Next the objective was to encourage and expand international collaboration. The first agreement was signed with Poland's Academy of Science, on the occasion of a trip by the CNRS' Director General. This was a daring move to the extent that while Polish scientists were clamoring for French collaborators the reverse could hardly be said to be true. The agreement itself was quite simple, consisting mainly of an exchange of letters of intent. An even simpler arrangement was signed with the Royal Society; an exchange of two letters of four lines each sealed the collaborative framework for more than twenty years. A systematic effort to uncover potential partners followed these early initiatives, but in some cases the road was long, such as in the case of West Germany where there had been virtually no official contact between the CNRS and any German research organisations previously.

The proliferation of exchange agreements led the CNRS to establish a standard framework agreement for international exchange. In this way it became standard procedure for the home country to pay travel expenses for a scientist on mission while the host country furnished the visitor a stipend. Within the CNRS, initial requests for exchange emanated from the individual scientist, and propositions were evaluated by an ad hoc committee who based their decisions on the priorities of the moment as well as the merits of the request. Motivations varied, from researchers seeking to go abroad to learn a new technique to about-to-be directors of laboratories wishing to learn more about laboratory organisation in another country. The development policy of the CNRS defined the priorities for exchange, and missions abroad were for some posts an unspoken or de facto requirement. Directors responsible for scientific decisions were also included in the decision-making for international collaboration.

A recurrent problem in the early days of formalized exchange was the high number of scientists seeking a training sojourn at a large-scale research facility, which led the CNRS in the 1970's to establish joint laboratories with foreign research organisations. International joint laboratories were almost exclusively created in connection with a large facility such as the Laue Langevin Institute or the Research Insititute for Millimetric Astronomy. The legal structure usually adopted for such laboratories is that of a civil partnership under French law. While it has turned out to be relatively easy to settle matters of cost-sharing for constructing and operating these facilities, the question of researchers' salaries has proved thornier. And one problem has not been discussed at all: what to do in case the laboratory closes down. Assuming, that is, that this type of structure can be dissolved at all.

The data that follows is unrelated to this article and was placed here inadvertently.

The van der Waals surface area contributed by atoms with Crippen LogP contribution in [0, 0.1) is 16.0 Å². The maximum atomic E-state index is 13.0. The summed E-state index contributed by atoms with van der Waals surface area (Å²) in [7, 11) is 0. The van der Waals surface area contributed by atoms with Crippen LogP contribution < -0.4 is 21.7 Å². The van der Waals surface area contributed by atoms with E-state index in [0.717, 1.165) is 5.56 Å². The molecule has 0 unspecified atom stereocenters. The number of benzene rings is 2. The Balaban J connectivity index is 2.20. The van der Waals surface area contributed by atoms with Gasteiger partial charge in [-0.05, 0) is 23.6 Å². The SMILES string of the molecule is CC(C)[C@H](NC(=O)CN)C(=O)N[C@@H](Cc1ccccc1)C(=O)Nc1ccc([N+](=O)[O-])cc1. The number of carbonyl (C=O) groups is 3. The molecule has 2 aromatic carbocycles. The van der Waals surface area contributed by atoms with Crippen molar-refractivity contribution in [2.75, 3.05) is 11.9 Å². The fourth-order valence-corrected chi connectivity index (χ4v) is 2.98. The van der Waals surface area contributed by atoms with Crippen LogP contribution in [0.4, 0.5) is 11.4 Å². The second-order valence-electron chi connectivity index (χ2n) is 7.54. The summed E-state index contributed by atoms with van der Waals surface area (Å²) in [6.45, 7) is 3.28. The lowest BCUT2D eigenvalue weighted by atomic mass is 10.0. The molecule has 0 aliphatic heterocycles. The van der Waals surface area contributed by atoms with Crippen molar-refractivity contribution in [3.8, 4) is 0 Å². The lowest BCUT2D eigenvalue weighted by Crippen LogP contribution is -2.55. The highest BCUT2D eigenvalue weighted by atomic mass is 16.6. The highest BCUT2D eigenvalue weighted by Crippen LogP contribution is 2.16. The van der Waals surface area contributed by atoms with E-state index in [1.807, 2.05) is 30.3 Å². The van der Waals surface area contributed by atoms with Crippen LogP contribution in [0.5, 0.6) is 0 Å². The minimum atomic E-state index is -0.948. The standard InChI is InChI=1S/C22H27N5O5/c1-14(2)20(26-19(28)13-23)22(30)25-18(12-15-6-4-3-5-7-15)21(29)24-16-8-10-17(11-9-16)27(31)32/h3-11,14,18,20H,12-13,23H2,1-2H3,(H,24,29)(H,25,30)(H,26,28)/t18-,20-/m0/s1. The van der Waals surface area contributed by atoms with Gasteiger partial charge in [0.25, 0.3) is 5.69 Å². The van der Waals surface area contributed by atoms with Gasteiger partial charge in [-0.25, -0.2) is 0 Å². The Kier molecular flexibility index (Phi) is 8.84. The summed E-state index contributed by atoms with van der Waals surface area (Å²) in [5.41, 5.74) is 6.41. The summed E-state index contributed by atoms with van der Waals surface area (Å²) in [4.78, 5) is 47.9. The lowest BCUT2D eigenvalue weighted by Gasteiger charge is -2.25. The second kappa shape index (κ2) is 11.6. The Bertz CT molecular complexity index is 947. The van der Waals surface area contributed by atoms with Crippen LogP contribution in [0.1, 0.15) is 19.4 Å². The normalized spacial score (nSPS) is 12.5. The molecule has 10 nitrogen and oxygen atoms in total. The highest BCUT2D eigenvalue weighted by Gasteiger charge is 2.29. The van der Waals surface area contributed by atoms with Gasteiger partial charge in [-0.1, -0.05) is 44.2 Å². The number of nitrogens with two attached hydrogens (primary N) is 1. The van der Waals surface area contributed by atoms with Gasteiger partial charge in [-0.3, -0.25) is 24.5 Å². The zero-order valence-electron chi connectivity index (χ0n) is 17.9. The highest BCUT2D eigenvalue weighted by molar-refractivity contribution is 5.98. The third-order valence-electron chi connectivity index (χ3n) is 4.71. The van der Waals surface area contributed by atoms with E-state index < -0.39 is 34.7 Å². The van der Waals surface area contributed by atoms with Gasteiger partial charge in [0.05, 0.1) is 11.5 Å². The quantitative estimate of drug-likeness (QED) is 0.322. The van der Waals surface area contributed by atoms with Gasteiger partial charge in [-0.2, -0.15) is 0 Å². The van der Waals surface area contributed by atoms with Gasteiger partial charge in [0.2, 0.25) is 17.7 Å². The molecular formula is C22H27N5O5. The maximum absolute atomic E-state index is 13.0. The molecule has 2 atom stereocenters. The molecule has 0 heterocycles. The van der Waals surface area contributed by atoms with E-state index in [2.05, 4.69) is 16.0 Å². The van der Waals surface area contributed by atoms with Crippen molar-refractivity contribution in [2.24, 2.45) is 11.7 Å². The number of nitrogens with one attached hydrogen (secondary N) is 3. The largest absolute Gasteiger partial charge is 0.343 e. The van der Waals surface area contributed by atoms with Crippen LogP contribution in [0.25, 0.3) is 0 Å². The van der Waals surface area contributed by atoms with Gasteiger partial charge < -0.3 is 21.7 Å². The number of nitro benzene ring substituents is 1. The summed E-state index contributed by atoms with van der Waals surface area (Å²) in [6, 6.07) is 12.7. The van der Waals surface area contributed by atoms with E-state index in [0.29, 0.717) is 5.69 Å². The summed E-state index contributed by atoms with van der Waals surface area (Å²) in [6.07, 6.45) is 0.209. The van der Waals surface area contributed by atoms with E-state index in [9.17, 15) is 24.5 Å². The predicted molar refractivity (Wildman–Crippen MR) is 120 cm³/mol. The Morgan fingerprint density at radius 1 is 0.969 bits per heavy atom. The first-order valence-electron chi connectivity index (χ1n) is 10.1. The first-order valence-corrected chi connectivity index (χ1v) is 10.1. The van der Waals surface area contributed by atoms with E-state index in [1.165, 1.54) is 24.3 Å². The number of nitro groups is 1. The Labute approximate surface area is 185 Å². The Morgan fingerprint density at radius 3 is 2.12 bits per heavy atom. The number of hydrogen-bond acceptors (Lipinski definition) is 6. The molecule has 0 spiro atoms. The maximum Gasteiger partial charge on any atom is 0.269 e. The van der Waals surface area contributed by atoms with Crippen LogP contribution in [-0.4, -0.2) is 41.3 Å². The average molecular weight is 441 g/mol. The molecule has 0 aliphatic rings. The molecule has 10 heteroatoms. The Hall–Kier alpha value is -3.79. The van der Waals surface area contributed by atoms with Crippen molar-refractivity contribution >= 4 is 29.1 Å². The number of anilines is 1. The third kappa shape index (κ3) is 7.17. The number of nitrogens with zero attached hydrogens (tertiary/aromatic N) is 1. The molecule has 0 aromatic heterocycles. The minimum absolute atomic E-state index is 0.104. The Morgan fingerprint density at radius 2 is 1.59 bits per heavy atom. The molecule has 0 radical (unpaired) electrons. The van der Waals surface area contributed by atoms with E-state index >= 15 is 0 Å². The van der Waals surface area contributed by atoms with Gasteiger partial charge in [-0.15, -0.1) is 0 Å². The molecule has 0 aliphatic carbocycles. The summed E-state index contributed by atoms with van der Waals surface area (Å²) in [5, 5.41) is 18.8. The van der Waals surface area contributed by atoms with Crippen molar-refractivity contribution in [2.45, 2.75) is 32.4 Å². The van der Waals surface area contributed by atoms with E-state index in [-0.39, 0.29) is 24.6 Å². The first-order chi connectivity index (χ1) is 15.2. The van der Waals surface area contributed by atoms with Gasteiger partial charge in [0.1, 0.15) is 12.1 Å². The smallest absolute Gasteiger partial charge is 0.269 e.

More recently the notion of international exchange has been profoundly affected by the existence of the European Commission's Framework Programme for Research and Development (FPRD), which poses certain questions for CNRS policy makers. Since submission procedures are complex and present difficulties for small laboratories wishing to participate in FP programs, will research organizations be increasingly dependent on their own European networks? What balance can be struck between European-level programs and initiatives of organisations like the CNRS? This need for articulation is a major issue for the CNRS as European integration and a European research area become top priorities.

We wish greatly to thank Ms. Mirabel for her assistance in the preparation of this article.



à lire

La Revue pour l'histoire du CNRS. n°3, novembre 2000, 97 p. - 15,24 €.


Girolamo Ramunni
Comité pour l'histoire du CNRS
Université Lyon II, Institut des sciences de l'homme